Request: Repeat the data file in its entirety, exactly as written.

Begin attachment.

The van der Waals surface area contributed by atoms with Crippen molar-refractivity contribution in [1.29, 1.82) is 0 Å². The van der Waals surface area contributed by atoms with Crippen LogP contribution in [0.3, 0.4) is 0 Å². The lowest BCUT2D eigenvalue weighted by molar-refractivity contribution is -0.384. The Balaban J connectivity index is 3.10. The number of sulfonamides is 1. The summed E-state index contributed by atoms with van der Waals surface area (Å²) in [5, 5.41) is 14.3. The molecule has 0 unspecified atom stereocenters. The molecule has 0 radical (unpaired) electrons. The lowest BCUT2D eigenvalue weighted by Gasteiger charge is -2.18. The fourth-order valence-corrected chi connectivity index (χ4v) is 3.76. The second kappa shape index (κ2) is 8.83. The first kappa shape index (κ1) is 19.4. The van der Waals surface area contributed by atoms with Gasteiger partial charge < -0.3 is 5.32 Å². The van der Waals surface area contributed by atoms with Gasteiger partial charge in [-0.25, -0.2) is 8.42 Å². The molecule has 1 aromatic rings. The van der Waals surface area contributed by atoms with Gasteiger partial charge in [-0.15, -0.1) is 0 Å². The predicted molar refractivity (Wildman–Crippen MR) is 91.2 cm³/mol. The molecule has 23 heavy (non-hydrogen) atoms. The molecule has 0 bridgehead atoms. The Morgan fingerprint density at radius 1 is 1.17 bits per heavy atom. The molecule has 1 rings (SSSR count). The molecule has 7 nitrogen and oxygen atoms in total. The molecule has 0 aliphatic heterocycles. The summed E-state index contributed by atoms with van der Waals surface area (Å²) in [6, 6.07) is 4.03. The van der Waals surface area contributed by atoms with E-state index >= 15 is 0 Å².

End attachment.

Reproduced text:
The van der Waals surface area contributed by atoms with Crippen molar-refractivity contribution in [1.29, 1.82) is 0 Å². The van der Waals surface area contributed by atoms with Crippen LogP contribution in [0.3, 0.4) is 0 Å². The lowest BCUT2D eigenvalue weighted by molar-refractivity contribution is -0.384. The Balaban J connectivity index is 3.10. The number of sulfonamides is 1. The summed E-state index contributed by atoms with van der Waals surface area (Å²) in [5, 5.41) is 14.3. The molecule has 0 unspecified atom stereocenters. The molecule has 0 radical (unpaired) electrons. The lowest BCUT2D eigenvalue weighted by Gasteiger charge is -2.18. The fourth-order valence-corrected chi connectivity index (χ4v) is 3.76. The second kappa shape index (κ2) is 8.83. The first kappa shape index (κ1) is 19.4. The van der Waals surface area contributed by atoms with Gasteiger partial charge < -0.3 is 5.32 Å². The van der Waals surface area contributed by atoms with Gasteiger partial charge in [-0.25, -0.2) is 8.42 Å². The molecule has 1 aromatic rings. The van der Waals surface area contributed by atoms with Gasteiger partial charge in [-0.15, -0.1) is 0 Å². The predicted molar refractivity (Wildman–Crippen MR) is 91.2 cm³/mol. The molecule has 23 heavy (non-hydrogen) atoms. The molecule has 0 bridgehead atoms. The Morgan fingerprint density at radius 1 is 1.17 bits per heavy atom. The molecule has 1 rings (SSSR count). The molecule has 7 nitrogen and oxygen atoms in total. The molecule has 0 aliphatic heterocycles. The summed E-state index contributed by atoms with van der Waals surface area (Å²) in [6, 6.07) is 4.03. The van der Waals surface area contributed by atoms with E-state index >= 15 is 0 Å².